Vibrational partition function

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The vibrational partition function traditionally refers to the component of the canonical partition function resulting from the vibrational degrees of freedom of a system. The vibrational partition function is only well-defined in model systems where the vibrational motion is relatively uncoupled with the system's other degrees of freedom.

Approximations[edit]

Quantum Harmonic Oscillator[edit]

The most common approximation to the vibrational partition function uses a model in which the vibrational eigenmodes or vibrational normal modes of the system are considered to be a set of uncoupled quantum harmonic oscillators. It is a first order approximation to the partition function which allows one to calculate the contribution of the vibrational degree of freedom of molecules towards thermodynamic variables. A quantum harmonic oscillator has an energy spectrum characterized by:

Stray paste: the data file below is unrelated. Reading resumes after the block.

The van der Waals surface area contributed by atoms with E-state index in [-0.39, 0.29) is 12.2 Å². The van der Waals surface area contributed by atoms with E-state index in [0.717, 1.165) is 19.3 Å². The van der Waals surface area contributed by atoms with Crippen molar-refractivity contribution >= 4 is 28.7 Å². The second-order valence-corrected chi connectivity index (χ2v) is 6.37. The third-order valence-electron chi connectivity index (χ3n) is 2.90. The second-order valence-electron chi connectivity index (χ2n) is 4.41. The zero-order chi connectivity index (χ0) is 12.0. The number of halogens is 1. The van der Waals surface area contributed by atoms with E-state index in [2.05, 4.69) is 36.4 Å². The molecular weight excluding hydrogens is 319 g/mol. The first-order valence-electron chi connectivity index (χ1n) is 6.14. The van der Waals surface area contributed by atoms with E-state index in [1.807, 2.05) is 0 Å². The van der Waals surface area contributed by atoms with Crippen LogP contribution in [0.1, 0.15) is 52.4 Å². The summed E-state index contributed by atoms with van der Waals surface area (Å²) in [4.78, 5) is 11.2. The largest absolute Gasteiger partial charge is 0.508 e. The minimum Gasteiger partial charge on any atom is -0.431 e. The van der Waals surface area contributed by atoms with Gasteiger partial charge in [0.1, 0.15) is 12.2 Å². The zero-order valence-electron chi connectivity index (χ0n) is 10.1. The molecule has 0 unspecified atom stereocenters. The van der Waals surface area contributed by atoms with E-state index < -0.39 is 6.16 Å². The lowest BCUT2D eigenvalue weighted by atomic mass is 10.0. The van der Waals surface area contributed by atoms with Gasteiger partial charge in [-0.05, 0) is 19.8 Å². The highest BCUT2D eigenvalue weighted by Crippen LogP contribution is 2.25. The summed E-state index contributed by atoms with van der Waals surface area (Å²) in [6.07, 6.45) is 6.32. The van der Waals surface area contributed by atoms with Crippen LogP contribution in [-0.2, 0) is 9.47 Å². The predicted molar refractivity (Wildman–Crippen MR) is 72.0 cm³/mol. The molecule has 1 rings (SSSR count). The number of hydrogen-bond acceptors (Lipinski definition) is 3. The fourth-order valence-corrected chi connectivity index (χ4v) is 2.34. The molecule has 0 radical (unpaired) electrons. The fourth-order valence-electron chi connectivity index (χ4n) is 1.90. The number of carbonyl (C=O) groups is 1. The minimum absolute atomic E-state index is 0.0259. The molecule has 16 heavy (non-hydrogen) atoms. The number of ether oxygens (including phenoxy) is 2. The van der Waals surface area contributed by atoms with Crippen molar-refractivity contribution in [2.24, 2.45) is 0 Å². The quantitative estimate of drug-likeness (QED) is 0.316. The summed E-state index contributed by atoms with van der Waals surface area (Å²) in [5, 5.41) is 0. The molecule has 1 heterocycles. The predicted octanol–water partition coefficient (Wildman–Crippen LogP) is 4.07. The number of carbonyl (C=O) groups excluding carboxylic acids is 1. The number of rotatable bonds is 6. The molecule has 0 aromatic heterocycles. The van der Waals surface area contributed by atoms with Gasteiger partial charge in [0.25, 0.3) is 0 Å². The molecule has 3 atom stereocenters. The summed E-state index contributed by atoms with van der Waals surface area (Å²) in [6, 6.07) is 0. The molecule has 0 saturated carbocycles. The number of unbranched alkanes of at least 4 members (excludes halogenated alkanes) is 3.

E_{j,i}=\hbar\omega_j(i+\frac{1}{2})

where j is an index representing the vibrational mode, and i is the quantum number for each energy level of the jth vibrational mode. The vibrational partition function is then calculated as:

Q_{vib}=\prod_j{\sum_i{e^{-\frac{E_{j,i}}{kT}}}}

See also[edit]